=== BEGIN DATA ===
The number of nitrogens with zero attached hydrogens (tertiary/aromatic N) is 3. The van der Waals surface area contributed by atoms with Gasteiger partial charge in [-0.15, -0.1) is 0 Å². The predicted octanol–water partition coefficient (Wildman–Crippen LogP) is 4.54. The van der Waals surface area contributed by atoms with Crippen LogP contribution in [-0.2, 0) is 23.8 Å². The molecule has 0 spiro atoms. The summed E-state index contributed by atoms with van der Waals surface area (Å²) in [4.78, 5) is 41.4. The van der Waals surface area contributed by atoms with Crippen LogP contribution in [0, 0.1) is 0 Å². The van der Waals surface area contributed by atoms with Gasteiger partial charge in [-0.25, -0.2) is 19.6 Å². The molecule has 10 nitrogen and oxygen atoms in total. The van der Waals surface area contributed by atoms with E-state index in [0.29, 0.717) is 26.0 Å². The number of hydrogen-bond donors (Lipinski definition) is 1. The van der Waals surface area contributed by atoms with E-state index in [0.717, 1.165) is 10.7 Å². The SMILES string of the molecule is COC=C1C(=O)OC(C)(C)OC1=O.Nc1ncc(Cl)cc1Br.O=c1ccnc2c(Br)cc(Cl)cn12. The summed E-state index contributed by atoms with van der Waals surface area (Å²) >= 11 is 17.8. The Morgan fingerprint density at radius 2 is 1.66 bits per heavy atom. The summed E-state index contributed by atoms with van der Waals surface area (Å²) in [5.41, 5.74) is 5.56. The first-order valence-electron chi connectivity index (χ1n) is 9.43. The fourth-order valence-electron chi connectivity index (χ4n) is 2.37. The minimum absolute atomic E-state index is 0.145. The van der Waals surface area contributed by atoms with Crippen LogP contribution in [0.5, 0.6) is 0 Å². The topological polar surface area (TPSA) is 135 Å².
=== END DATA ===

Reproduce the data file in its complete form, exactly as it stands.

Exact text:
The number of nitrogens with zero attached hydrogens (tertiary/aromatic N) is 3. The van der Waals surface area contributed by atoms with Gasteiger partial charge in [-0.15, -0.1) is 0 Å². The predicted octanol–water partition coefficient (Wildman–Crippen LogP) is 4.54. The van der Waals surface area contributed by atoms with Crippen LogP contribution in [-0.2, 0) is 23.8 Å². The molecule has 0 spiro atoms. The summed E-state index contributed by atoms with van der Waals surface area (Å²) in [4.78, 5) is 41.4. The van der Waals surface area contributed by atoms with Crippen LogP contribution in [0, 0.1) is 0 Å². The van der Waals surface area contributed by atoms with Gasteiger partial charge in [-0.25, -0.2) is 19.6 Å². The molecule has 10 nitrogen and oxygen atoms in total. The van der Waals surface area contributed by atoms with E-state index in [0.29, 0.717) is 26.0 Å². The number of hydrogen-bond donors (Lipinski definition) is 1. The van der Waals surface area contributed by atoms with E-state index in [0.717, 1.165) is 10.7 Å². The SMILES string of the molecule is COC=C1C(=O)OC(C)(C)OC1=O.Nc1ncc(Cl)cc1Br.O=c1ccnc2c(Br)cc(Cl)cn12. The summed E-state index contributed by atoms with van der Waals surface area (Å²) >= 11 is 17.8. The Morgan fingerprint density at radius 2 is 1.66 bits per heavy atom. The summed E-state index contributed by atoms with van der Waals surface area (Å²) in [5.41, 5.74) is 5.56. The first-order valence-electron chi connectivity index (χ1n) is 9.43. The fourth-order valence-electron chi connectivity index (χ4n) is 2.37. The minimum absolute atomic E-state index is 0.145. The van der Waals surface area contributed by atoms with Crippen LogP contribution in [0.5, 0.6) is 0 Å². The topological polar surface area (TPSA) is 135 Å².